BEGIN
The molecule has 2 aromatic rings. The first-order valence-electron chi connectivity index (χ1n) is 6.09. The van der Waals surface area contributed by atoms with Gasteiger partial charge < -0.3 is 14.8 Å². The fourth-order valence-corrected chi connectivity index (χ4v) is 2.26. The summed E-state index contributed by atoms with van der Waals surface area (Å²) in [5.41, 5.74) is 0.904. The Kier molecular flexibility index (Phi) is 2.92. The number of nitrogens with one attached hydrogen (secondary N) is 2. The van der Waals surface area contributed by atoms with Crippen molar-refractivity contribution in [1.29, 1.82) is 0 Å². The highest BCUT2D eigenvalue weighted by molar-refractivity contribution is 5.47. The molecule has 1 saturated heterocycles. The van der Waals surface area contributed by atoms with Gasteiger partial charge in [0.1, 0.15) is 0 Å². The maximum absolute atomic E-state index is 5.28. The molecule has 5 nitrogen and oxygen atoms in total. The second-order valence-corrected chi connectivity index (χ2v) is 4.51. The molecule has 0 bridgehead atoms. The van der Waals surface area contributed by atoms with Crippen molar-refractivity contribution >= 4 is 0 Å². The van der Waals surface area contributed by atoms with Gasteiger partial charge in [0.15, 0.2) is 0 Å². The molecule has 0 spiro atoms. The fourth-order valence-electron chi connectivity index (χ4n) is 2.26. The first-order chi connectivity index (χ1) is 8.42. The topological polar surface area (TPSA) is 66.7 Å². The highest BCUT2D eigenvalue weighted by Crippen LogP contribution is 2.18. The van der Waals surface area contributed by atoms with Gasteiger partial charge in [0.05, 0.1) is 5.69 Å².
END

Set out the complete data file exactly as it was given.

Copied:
The molecule has 2 aromatic rings. The first-order valence-electron chi connectivity index (χ1n) is 6.09. The van der Waals surface area contributed by atoms with Gasteiger partial charge < -0.3 is 14.8 Å². The fourth-order valence-corrected chi connectivity index (χ4v) is 2.26. The summed E-state index contributed by atoms with van der Waals surface area (Å²) in [5.41, 5.74) is 0.904. The Kier molecular flexibility index (Phi) is 2.92. The number of nitrogens with one attached hydrogen (secondary N) is 2. The van der Waals surface area contributed by atoms with Crippen molar-refractivity contribution in [1.29, 1.82) is 0 Å². The highest BCUT2D eigenvalue weighted by molar-refractivity contribution is 5.47. The molecule has 1 saturated heterocycles. The van der Waals surface area contributed by atoms with Gasteiger partial charge in [0.1, 0.15) is 0 Å². The maximum absolute atomic E-state index is 5.28. The molecule has 5 nitrogen and oxygen atoms in total. The second-order valence-corrected chi connectivity index (χ2v) is 4.51. The molecule has 0 bridgehead atoms. The van der Waals surface area contributed by atoms with Crippen molar-refractivity contribution >= 4 is 0 Å². The van der Waals surface area contributed by atoms with Gasteiger partial charge in [0.15, 0.2) is 0 Å². The molecule has 0 spiro atoms. The fourth-order valence-electron chi connectivity index (χ4n) is 2.26. The first-order chi connectivity index (χ1) is 8.42. The topological polar surface area (TPSA) is 66.7 Å². The highest BCUT2D eigenvalue weighted by Crippen LogP contribution is 2.18. The van der Waals surface area contributed by atoms with Gasteiger partial charge in [0.05, 0.1) is 5.69 Å².